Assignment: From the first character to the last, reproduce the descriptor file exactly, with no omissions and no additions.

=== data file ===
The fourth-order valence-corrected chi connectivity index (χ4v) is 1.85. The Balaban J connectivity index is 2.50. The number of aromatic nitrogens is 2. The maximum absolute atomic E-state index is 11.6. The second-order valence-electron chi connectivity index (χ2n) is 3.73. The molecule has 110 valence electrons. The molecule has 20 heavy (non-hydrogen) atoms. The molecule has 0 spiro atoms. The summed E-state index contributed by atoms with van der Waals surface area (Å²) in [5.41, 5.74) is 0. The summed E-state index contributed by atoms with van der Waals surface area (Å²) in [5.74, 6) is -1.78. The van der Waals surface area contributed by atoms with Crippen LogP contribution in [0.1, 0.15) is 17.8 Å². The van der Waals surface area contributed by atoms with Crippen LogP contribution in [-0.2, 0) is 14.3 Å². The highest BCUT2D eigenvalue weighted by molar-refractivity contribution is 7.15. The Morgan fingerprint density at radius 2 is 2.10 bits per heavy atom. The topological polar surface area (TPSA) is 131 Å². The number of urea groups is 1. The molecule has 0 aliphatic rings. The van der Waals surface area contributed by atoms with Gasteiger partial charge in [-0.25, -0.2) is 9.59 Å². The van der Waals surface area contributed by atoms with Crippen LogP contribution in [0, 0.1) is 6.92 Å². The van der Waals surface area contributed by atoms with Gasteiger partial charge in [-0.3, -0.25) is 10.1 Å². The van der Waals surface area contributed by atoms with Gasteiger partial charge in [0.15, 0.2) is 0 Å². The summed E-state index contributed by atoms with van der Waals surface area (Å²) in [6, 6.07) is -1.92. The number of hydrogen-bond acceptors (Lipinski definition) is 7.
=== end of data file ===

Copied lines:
The fourth-order valence-corrected chi connectivity index (χ4v) is 1.85. The Balaban J connectivity index is 2.50. The number of aromatic nitrogens is 2. The maximum absolute atomic E-state index is 11.6. The second-order valence-electron chi connectivity index (χ2n) is 3.73. The molecule has 110 valence electrons. The molecule has 20 heavy (non-hydrogen) atoms. The molecule has 0 spiro atoms. The summed E-state index contributed by atoms with van der Waals surface area (Å²) in [5.41, 5.74) is 0. The summed E-state index contributed by atoms with van der Waals surface area (Å²) in [5.74, 6) is -1.78. The van der Waals surface area contributed by atoms with Crippen LogP contribution in [0.1, 0.15) is 17.8 Å². The van der Waals surface area contributed by atoms with Crippen LogP contribution in [-0.2, 0) is 14.3 Å². The highest BCUT2D eigenvalue weighted by molar-refractivity contribution is 7.15. The Morgan fingerprint density at radius 2 is 2.10 bits per heavy atom. The topological polar surface area (TPSA) is 131 Å². The number of urea groups is 1. The molecule has 0 aliphatic rings. The van der Waals surface area contributed by atoms with Gasteiger partial charge in [-0.25, -0.2) is 9.59 Å². The van der Waals surface area contributed by atoms with Crippen LogP contribution in [0, 0.1) is 6.92 Å². The van der Waals surface area contributed by atoms with Gasteiger partial charge in [-0.3, -0.25) is 10.1 Å². The van der Waals surface area contributed by atoms with Gasteiger partial charge in [0.15, 0.2) is 0 Å². The summed E-state index contributed by atoms with van der Waals surface area (Å²) in [6, 6.07) is -1.92. The number of hydrogen-bond acceptors (Lipinski definition) is 7.